...why didn't BAE fit the 146 and the Avro with leading edge slats for possible extra lift on shorter runways?

BAe chose a wing profile with the shape of "half of a leading edge slat extended".

It has a lot of benefits: Lower weight, lower MX costs, much simpler icing management to name a few. And it is of course much cheaper to build.

They sacrifice on cruise speed. And on fuel efficiency on longer routes.

But for a plane, which is intended for short routes, the benefits can easily outdo the disadvantages. On short routes the weight advantage alone will easily neutralize the fuel efficiency disadvantage.

On a 500nm sector a BAe-146 is typically five minutes slower than an MD-80 or A319.

Often they gain (most of) those five minutes by not taxiing the last 2-3,000 feet to the runway end for take-off, but begin take-off roll somewhere on the middle of the runway. That saves a lot of fuel as well.

The BAe-146 wing airfoil section is a disaster at high Mach numbers. So they just keep it well below Mach 0.7.



Always keep your number of landings equal to your number of take-offs, Preben Norholm
User currently offlineTroubleshooter From Germany, joined Feb 2005, 423 posts, RR: 5
Reply 10, posted (6 years 3 months 1 week 4 days 6 hours ago) and read 3757 times:



Quoting Viscount724 (Reply 7):
Do you have a source for that?

I did my 146 maintenance course nearly eight years ago. Our english instructor was a former worker on the 146 with British Aerospace and he told us about the development.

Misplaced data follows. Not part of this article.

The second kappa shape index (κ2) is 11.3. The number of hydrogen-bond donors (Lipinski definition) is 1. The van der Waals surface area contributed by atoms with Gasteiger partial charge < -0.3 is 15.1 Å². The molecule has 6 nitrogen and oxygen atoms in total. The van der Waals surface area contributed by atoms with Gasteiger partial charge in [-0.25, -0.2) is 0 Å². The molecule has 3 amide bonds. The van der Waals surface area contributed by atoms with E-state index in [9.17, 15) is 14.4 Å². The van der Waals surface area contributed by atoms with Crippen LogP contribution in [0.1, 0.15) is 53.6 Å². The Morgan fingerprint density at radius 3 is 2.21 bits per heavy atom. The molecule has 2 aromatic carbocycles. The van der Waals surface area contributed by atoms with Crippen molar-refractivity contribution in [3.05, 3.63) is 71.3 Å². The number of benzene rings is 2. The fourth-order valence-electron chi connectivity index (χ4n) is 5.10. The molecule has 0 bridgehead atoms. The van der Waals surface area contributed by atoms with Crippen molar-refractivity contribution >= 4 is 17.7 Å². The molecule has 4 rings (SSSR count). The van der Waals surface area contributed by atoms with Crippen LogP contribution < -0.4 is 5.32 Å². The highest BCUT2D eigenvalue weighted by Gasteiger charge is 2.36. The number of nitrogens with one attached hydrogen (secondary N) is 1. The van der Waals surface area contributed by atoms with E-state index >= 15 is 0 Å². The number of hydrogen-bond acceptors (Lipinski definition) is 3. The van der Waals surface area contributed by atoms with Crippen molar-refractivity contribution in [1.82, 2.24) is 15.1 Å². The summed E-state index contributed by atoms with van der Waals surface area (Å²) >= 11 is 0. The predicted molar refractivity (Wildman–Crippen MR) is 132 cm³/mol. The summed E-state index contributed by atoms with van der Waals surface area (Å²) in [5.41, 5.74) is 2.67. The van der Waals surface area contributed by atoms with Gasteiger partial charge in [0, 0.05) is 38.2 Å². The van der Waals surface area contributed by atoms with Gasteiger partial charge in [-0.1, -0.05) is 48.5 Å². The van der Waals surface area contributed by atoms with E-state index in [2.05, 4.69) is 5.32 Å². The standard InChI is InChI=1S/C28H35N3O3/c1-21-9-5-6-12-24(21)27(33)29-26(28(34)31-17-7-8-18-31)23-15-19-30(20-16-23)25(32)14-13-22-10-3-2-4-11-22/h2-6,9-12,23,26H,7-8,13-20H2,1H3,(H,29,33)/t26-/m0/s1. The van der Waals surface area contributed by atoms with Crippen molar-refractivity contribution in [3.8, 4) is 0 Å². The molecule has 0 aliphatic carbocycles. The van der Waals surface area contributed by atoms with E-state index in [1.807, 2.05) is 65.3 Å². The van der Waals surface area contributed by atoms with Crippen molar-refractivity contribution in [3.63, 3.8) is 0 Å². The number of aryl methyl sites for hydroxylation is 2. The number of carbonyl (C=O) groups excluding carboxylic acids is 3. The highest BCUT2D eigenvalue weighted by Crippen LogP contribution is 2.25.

Look at the landing gear and tell me if you find any other civil jet with a similar strong gear fitted.

But as I don´t know it for sure and have no "waterproof" source to quote, I will stand corrected if somebody knows it better.



This job sucks!!! I love this job!!!
User currently offlineBAe146QT From United Kingdom, joined Sep 2006, 996 posts, RR: 0
Reply 11, posted (6 years 3 months 1 week 4 days 5 hours ago) and read 3757 times:



Quoting Troubleshooter (Reply 10):
any other civil jet with a similar strong gear fitted.

It certainly wasn't designed with the military as it's primary customer, (unlike the 747!) but I'm with you there on that monster trailing link system, so I can see the logic. However, this was orignally for short and (possibly) rough field performance in the civil sector. But who knows? Maybe the designers did have military applications in mind - it would make sense from a commercial point of view.

But it's still true that the STA came well after the first -100 flew.

BTW, I'm currently scratch-building a 146-3 in 1:25 scale, which gives a fantastic opportunity to model that gear. It's only taken four attempts to get it right.  Yeah sure The only thing I have seen that comes close was designed to land on a carrier - the F/A-18.



Todos mis dominós son totalmente pegajosos